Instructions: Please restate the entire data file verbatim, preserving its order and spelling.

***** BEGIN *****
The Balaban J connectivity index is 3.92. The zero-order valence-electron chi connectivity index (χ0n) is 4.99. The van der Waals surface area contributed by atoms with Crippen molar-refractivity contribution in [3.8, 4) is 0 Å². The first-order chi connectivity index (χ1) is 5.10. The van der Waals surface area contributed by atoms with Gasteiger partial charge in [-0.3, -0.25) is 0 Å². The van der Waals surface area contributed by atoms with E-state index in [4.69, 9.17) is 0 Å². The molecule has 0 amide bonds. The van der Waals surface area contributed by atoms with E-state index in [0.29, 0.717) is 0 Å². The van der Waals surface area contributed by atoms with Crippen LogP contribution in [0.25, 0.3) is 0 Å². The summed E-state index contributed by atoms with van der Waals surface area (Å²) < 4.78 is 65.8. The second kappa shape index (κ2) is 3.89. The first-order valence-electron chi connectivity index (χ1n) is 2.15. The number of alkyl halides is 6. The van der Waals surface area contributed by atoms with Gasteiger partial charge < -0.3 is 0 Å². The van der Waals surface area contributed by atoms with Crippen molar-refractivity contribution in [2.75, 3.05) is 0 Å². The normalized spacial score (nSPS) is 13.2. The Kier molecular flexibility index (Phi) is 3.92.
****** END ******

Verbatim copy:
The Balaban J connectivity index is 3.92. The zero-order valence-electron chi connectivity index (χ0n) is 4.99. The van der Waals surface area contributed by atoms with Crippen molar-refractivity contribution in [3.8, 4) is 0 Å². The first-order chi connectivity index (χ1) is 5.10. The van der Waals surface area contributed by atoms with Gasteiger partial charge in [-0.3, -0.25) is 0 Å². The van der Waals surface area contributed by atoms with E-state index in [4.69, 9.17) is 0 Å². The molecule has 0 amide bonds. The van der Waals surface area contributed by atoms with E-state index in [0.29, 0.717) is 0 Å². The van der Waals surface area contributed by atoms with Crippen LogP contribution in [0.25, 0.3) is 0 Å². The summed E-state index contributed by atoms with van der Waals surface area (Å²) < 4.78 is 65.8. The second kappa shape index (κ2) is 3.89. The first-order valence-electron chi connectivity index (χ1n) is 2.15. The number of alkyl halides is 6. The van der Waals surface area contributed by atoms with Gasteiger partial charge < -0.3 is 0 Å². The van der Waals surface area contributed by atoms with Crippen molar-refractivity contribution in [2.75, 3.05) is 0 Å². The normalized spacial score (nSPS) is 13.2. The Kier molecular flexibility index (Phi) is 3.92.